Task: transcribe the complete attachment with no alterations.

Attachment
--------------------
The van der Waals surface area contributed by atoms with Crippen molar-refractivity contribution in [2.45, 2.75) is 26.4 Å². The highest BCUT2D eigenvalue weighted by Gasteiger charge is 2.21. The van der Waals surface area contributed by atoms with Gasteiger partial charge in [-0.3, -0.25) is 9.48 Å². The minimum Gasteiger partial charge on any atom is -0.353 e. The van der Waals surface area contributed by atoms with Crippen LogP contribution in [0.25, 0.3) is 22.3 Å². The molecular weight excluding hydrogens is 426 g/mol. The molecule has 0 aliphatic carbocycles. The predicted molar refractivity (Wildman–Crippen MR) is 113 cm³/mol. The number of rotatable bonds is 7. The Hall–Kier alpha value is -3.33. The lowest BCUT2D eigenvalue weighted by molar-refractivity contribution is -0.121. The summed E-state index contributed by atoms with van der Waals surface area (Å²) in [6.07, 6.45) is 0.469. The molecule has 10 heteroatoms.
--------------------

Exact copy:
The van der Waals surface area contributed by atoms with Crippen molar-refractivity contribution in [2.45, 2.75) is 26.4 Å². The highest BCUT2D eigenvalue weighted by Gasteiger charge is 2.21. The van der Waals surface area contributed by atoms with Gasteiger partial charge in [-0.3, -0.25) is 9.48 Å². The minimum Gasteiger partial charge on any atom is -0.353 e. The van der Waals surface area contributed by atoms with Crippen LogP contribution in [0.25, 0.3) is 22.3 Å². The molecular weight excluding hydrogens is 426 g/mol. The molecule has 0 aliphatic carbocycles. The predicted molar refractivity (Wildman–Crippen MR) is 113 cm³/mol. The number of rotatable bonds is 7. The Hall–Kier alpha value is -3.33. The lowest BCUT2D eigenvalue weighted by molar-refractivity contribution is -0.121. The summed E-state index contributed by atoms with van der Waals surface area (Å²) in [6.07, 6.45) is 0.469. The molecule has 10 heteroatoms.